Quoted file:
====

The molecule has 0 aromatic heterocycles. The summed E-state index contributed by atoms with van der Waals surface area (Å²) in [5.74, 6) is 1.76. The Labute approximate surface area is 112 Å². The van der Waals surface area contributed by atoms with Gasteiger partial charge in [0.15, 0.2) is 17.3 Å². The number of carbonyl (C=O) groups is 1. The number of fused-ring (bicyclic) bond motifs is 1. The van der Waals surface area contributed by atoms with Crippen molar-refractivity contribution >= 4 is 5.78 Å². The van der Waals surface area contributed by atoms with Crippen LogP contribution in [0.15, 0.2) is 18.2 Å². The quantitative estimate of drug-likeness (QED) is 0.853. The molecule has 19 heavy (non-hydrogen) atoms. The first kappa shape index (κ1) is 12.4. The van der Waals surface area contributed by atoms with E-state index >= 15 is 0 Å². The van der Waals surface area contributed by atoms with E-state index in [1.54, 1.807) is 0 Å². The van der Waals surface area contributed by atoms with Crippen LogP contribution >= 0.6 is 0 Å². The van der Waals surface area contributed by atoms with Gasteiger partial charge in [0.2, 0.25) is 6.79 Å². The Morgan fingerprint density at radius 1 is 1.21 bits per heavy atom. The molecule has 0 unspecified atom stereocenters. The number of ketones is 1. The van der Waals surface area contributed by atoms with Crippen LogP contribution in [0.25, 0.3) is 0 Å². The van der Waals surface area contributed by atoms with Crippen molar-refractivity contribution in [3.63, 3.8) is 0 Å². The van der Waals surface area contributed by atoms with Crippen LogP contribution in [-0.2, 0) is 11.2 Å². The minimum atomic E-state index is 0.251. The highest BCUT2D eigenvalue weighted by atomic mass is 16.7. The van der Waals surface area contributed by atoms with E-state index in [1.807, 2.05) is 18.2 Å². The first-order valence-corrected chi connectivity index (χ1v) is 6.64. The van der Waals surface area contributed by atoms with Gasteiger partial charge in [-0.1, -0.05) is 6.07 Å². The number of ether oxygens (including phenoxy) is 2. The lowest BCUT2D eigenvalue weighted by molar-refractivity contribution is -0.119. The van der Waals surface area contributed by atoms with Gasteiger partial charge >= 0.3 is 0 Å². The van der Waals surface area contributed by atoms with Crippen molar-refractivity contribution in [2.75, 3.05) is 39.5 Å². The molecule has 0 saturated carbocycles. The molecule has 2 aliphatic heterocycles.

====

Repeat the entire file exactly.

The molecule has 0 aromatic heterocycles. The summed E-state index contributed by atoms with van der Waals surface area (Å²) in [5.74, 6) is 1.76. The Labute approximate surface area is 112 Å². The van der Waals surface area contributed by atoms with Gasteiger partial charge in [0.15, 0.2) is 17.3 Å². The number of carbonyl (C=O) groups is 1. The number of fused-ring (bicyclic) bond motifs is 1. The van der Waals surface area contributed by atoms with Crippen molar-refractivity contribution >= 4 is 5.78 Å². The van der Waals surface area contributed by atoms with Crippen LogP contribution in [0.15, 0.2) is 18.2 Å². The quantitative estimate of drug-likeness (QED) is 0.853. The molecule has 19 heavy (non-hydrogen) atoms. The first kappa shape index (κ1) is 12.4. The van der Waals surface area contributed by atoms with E-state index >= 15 is 0 Å². The van der Waals surface area contributed by atoms with E-state index in [1.54, 1.807) is 0 Å². The van der Waals surface area contributed by atoms with Crippen LogP contribution >= 0.6 is 0 Å². The van der Waals surface area contributed by atoms with Gasteiger partial charge in [0.2, 0.25) is 6.79 Å². The Morgan fingerprint density at radius 1 is 1.21 bits per heavy atom. The molecule has 0 unspecified atom stereocenters. The number of ketones is 1. The van der Waals surface area contributed by atoms with Crippen LogP contribution in [0.25, 0.3) is 0 Å². The van der Waals surface area contributed by atoms with Crippen molar-refractivity contribution in [3.63, 3.8) is 0 Å². The van der Waals surface area contributed by atoms with Crippen LogP contribution in [-0.2, 0) is 11.2 Å². The minimum atomic E-state index is 0.251. The highest BCUT2D eigenvalue weighted by atomic mass is 16.7. The van der Waals surface area contributed by atoms with E-state index in [1.807, 2.05) is 18.2 Å². The first-order valence-corrected chi connectivity index (χ1v) is 6.64. The van der Waals surface area contributed by atoms with Gasteiger partial charge in [-0.1, -0.05) is 6.07 Å². The number of ether oxygens (including phenoxy) is 2. The lowest BCUT2D eigenvalue weighted by molar-refractivity contribution is -0.119. The van der Waals surface area contributed by atoms with Gasteiger partial charge >= 0.3 is 0 Å². The van der Waals surface area contributed by atoms with Crippen molar-refractivity contribution in [2.75, 3.05) is 39.5 Å². The molecule has 0 saturated carbocycles. The molecule has 2 aliphatic heterocycles.